Bristol Folk Festival 2012

A week on from The Bristol Folk Festival and I have decided that a blow by blow account of the festival may not be the best idea. It would leave me with questions such as ‘you spent how much?’ and ‘you did what until seven in the morning on the bank holiday Monday?’

As a result, I’ll just list some of the moments I found note worthy. In no particular order:

Solarference and Duotone both had interesting uses of live looping. The former using Max/MSP to create ambient soundscapes from voice, guitar and specific props. The latter using a traditional looper on voice, cello and guitar to create some big building tracks, as well as some prettier moments. Unfortunately, I doubt either will translate adequately to a recorded medium.

The duos Phillip Henry & Hannah Martin and Katriona Gilmoure & Jamie Roberts used purely acoustic instruments, but showed songwriting prowess with some modern influences. The former beatboxed whilst playing harmonica and lapsteel very well. The latter had one of the more poppy sounds of the weekend and played guitar percussively to good effect.

Show of Hands and 3 Daft Monkeys were good, as always. The former have just played The Royal Albert Hall and are deserving of their reputation. The latter are just fun. This time they had a dance floor and got us all to waltz.

Afro Celt Sound System were the find of the festival for me. I was familiar with who/what they were, but not their material. As with last year, the headliners were different from any of the acts before, but you could hear their influences throughout their sound. They married Celtic sounds with African and modern drums, as well as synths to make a unique sound. All this whilst having an enormous amount of fun and feeding that energy to the crowd.

As well as the acts above a couple of songs stood out. The Chemical Worker Song was sung by The Young ‘Uns. The song is a tragic 20th century tale of a post-industrial pre-health-and-safety world where people would go where the money was well aware of the effects it would have on their health. The Young ‘Uns’ a cappella that was immediate and powerful.

Lady Maisery sung The Changeling’s Lullaby. One thing I like about the folk tradition is the story that the song brings and the group suggested that this song about a changeling (i.e. a screaming child in the night) may have been a way of attempting to explain post natal depression with a lack of understanding. It has been said that a song should speak for itself, and it did, but what it could not do is explain the world in which it was created. A gap that the group ably filled.

John Cage’s Musicircus

by the English National Opera at the London Coliseum

3rd March 2012

When invited to an event that even the person inviting me doesn’t know what to expect what am I to do other than check my calendar and say ‘sure’. John Cage is not an artist I was familiar with and the event was something that I was unlikely to have discovered myself.

The ‘Happening’, as the program describes it, was a temporal, spacial and sensory collage. In short a collection of art, musical and visual performances. The event was spread across most of the building with about a douzen rooms and corridors filled with installations, musicians and performers. We wandered moving from complete bewilderment to a sense of comprehension picking up on threads and ideas as we went.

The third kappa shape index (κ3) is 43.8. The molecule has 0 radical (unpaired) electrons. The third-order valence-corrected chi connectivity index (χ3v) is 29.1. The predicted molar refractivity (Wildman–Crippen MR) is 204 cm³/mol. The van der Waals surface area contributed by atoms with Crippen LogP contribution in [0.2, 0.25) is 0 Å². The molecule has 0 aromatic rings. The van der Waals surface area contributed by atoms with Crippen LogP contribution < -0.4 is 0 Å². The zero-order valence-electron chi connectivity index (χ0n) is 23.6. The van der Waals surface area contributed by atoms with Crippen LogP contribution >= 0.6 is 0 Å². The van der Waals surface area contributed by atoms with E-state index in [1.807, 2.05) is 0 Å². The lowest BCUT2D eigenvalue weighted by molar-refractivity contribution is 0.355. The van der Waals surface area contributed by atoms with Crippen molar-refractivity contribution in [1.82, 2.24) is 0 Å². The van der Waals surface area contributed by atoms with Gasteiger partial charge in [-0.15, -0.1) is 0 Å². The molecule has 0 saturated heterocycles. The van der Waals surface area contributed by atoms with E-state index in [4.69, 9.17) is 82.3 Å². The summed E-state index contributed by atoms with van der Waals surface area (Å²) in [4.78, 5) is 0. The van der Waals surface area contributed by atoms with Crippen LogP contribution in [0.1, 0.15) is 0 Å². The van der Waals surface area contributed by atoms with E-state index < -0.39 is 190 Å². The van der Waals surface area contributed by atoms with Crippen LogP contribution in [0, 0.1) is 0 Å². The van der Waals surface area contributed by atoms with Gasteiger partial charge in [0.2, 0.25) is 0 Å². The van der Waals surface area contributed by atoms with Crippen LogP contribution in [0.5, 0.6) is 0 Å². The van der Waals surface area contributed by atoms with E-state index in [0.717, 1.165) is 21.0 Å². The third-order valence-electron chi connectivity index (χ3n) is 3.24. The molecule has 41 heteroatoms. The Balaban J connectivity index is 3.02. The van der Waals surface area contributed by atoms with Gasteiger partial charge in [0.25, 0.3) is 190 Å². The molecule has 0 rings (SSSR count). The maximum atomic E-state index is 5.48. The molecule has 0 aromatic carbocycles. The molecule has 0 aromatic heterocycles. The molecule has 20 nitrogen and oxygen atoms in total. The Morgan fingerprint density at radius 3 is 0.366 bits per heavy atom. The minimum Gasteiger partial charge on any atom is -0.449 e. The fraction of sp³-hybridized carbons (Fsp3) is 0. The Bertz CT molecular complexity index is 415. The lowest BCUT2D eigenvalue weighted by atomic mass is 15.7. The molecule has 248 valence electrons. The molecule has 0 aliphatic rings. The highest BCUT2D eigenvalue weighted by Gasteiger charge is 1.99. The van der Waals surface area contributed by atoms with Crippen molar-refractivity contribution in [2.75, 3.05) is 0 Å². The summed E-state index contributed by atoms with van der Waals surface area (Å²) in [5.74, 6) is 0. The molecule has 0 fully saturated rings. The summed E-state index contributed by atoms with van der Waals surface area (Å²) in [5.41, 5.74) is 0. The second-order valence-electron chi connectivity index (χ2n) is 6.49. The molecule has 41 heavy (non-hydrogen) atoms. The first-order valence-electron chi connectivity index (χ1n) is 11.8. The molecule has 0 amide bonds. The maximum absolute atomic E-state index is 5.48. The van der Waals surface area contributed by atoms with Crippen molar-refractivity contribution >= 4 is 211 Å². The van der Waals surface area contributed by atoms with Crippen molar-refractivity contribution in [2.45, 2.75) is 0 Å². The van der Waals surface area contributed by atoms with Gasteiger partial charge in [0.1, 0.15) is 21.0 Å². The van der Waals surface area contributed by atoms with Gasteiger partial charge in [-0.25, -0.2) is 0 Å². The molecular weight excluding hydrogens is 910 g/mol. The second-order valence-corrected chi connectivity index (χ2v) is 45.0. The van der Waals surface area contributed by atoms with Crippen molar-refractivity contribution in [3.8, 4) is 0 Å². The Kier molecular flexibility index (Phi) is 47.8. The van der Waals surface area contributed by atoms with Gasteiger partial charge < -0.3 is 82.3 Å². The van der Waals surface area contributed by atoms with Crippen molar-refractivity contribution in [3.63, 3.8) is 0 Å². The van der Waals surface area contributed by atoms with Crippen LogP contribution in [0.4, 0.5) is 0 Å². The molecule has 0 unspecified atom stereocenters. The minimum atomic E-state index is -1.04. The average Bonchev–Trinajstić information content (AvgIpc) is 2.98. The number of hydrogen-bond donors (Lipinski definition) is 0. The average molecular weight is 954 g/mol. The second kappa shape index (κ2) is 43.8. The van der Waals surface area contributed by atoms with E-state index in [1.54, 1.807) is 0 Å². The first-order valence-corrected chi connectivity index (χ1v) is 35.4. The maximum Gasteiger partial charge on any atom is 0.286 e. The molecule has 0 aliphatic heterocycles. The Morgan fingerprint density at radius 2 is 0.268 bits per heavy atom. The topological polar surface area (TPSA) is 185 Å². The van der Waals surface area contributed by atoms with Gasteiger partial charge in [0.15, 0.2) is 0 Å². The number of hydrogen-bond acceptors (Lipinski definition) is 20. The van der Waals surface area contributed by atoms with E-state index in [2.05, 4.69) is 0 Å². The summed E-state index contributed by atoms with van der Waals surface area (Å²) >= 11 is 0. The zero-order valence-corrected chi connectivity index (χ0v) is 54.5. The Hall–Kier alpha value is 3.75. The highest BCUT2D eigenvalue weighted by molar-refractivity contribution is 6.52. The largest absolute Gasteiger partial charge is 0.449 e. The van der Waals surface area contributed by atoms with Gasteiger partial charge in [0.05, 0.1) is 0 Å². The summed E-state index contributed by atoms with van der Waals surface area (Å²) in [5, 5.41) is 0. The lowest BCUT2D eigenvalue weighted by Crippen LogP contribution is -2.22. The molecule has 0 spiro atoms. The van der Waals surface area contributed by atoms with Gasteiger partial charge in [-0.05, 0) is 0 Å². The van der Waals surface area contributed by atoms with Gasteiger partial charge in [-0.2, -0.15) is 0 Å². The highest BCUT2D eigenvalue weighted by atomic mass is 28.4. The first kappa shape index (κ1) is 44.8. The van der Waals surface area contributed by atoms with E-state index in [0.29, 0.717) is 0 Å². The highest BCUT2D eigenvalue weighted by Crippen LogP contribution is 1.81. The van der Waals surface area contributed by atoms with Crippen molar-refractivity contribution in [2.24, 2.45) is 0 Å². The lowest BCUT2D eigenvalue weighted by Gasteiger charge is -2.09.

The performances ranged from choral and classical music through to abstract and surreal visual performances. There were orators reading various works, mime and other visual artists. There were props and pieces of art ranging from simple pictures to a monkey suspended from the ceiling.

The themes of mushrooms, time and chance were throughout. Each person’s experiences would differ as the performances were chosen at random (typically by dice) and as some of the performers moved about.

I was glad to have been invited and it was an impactful event. I may investigate Cage further. However, is what makes good art what makes a good experience? My interpretation of the work falls into the same category as mine of Andy Warhol; I like the ideas presented, but I am unsure of the art itself.

I would recommend the work to people who like their preconceptions and senses challenged, but personally I would have preferred a more interactive environment. You always felt like an observer. A couple of the artists involved the audience, but even this felt as if it was being done to you. Although chance was a large part of the concept I wonder if the event could have been improved with some form of narrative; something that increases its complexity when discussed with other attendees.

Perhaps the linear route we had to travel had something to do with it. You couldn’t really explore. Given the theme of chance, this was a major limitation. I do not know whether this was intended or due to the venue. An open plan exhibition centre with freer movement would have changed the nature of the interactions.

Regardless of niggles over the implementation I was glad to have gone. It was an interesting event and the concept will stick with me. How can the success of this show be measured other than to say that I definitely came of in a different state of mind than when I went in.